Do You Really Need That to Survive: Battery Operated Carbon Monoxide Alarm

Carbon Monoxide (CO) is a deadly, colorless, odorless, poisonous gas. It is produced by the incomplete burning of various fuels, including coal, wood, charcoal, oil, kerosene, propane, and natural gas (U.S.Consumer Product Safety Commission).

Some of the ways CO gas can be present in your home or any shelter or enclosed space is from camp stoves, and propane or natural gas-fueled ranges, kerosene heaters, gas hot water heaters, charcoal/propane grills, and wood stoves used for heating.

The “Do You Really Need That to Survive” articles do not just focus on gear and equipment that is taking up space and may not be needed or simply do not live up to the claims. We here, also want to point out that there are certain pieces of gear and equipment or devices that can literally be a lifesaver. A CO alarm may be just one of those products that could save your life during normal times and during a crisis as well.

When the power goes out people crank up the generators, pull the cover off the propane and charcoal grills and dust off alternative heating devices. Sometimes people are not thinking clearly during an emergency, and thus, may pull a propane or charcoal grill into the garage to get it out of the rain or snow or drag one under the carport next to the side door to the house.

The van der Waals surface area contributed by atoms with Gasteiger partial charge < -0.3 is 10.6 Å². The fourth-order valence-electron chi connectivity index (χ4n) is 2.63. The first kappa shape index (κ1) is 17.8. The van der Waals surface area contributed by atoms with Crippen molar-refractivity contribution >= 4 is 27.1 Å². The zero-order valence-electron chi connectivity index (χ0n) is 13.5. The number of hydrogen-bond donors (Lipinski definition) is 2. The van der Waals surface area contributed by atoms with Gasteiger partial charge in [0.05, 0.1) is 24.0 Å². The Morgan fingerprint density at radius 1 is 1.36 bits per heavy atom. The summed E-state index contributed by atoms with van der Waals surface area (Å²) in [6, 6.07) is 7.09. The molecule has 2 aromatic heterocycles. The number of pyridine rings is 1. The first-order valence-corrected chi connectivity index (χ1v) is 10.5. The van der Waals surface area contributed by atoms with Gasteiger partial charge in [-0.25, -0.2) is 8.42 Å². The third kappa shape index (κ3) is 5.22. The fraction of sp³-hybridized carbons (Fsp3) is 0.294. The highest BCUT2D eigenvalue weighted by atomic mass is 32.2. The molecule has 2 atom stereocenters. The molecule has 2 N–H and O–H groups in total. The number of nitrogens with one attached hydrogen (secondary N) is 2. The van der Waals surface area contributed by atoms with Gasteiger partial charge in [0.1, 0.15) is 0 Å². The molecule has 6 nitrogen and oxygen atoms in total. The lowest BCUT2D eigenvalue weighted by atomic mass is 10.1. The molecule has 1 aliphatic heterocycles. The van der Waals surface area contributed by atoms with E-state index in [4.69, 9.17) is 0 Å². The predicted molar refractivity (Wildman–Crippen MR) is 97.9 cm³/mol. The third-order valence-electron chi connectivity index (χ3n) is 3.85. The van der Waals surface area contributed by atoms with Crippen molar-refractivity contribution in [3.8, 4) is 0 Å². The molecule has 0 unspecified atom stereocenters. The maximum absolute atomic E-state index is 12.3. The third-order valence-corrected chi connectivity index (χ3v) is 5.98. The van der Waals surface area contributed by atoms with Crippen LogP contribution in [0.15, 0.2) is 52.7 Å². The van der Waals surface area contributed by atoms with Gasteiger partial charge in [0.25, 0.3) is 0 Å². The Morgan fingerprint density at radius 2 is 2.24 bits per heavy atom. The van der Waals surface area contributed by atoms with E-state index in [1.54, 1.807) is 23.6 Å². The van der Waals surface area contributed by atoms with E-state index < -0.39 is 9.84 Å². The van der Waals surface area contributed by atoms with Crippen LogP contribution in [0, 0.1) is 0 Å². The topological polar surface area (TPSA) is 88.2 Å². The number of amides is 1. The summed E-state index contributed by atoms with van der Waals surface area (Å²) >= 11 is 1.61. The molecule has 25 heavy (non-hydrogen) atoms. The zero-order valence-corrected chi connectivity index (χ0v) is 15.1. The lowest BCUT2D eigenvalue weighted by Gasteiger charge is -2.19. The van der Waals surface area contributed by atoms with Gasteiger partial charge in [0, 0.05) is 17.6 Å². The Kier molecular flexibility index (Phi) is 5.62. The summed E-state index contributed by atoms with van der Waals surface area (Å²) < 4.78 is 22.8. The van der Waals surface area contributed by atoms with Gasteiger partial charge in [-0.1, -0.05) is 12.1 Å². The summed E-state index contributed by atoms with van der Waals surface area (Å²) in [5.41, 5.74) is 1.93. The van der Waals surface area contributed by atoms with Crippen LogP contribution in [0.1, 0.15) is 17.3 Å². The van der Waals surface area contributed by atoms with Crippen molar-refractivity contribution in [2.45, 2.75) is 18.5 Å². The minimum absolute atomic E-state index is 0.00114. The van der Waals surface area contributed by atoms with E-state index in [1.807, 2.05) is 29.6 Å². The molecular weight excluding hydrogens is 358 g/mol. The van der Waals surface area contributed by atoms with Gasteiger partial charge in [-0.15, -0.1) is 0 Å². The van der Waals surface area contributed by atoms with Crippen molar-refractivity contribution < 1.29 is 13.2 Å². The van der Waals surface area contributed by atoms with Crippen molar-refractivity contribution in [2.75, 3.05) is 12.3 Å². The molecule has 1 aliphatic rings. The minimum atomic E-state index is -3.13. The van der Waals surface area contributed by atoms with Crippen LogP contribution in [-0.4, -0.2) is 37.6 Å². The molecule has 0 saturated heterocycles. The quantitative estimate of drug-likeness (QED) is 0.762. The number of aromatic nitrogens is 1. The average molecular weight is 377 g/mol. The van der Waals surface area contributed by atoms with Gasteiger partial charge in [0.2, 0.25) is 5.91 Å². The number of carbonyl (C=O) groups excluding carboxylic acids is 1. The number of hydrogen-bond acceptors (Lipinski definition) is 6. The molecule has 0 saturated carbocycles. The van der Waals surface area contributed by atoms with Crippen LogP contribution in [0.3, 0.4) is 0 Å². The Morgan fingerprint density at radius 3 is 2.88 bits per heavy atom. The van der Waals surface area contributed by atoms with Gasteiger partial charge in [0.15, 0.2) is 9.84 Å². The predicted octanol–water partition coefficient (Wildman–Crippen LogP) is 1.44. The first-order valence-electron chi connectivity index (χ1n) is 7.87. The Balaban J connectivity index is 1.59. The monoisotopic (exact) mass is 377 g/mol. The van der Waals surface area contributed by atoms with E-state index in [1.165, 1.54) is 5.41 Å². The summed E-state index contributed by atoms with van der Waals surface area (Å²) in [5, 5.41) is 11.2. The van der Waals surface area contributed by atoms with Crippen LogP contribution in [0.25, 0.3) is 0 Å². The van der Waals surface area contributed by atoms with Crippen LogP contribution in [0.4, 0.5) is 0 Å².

A CO detector will let you know immediately that you have made a serious mistake, one that can be rectified, rectified only if you have enough warning that would only come from a CO alarm because the deadly gas is odorless and colorless so it cannot be seen.

Generators running close to a window or doorway can cause your home or shelter to fill up with the deadly gas. People have died because they had operated their generators in crawlspaces, in basements and inside of garages and even when running one under a window that may be opened slightly for ventilation.

CO alarms that are battery operated can be used anywhere, to include inside of tents and other makeshift shelters, where propane or even wood/charcoal burning devices are operating.

Frankly, it would be hard to make the case for not having one regardless of who you might be and what you may be doing during a crisis. You can even bring one to a relatives or friends home if you had to evacuate. They may not have one and yet have devices capable of emitting the deadly gas.

Look for These Signs

  • Headache
  • Fatigue
  • Shortness of breath
  • Nausea
  • Dizziness

High-Level CO Poisoning Results in Progressively More Severe Symptoms, Including:

  • Mental confusion
  • Vomiting
  • Loss of muscular coordination
  • Loss of consciousness
  • Ultimately death (U.S.Consumer Product Safety Commission)

U.S.Consumer Product Safety Commission. (n.d.). Retrieved 2016, from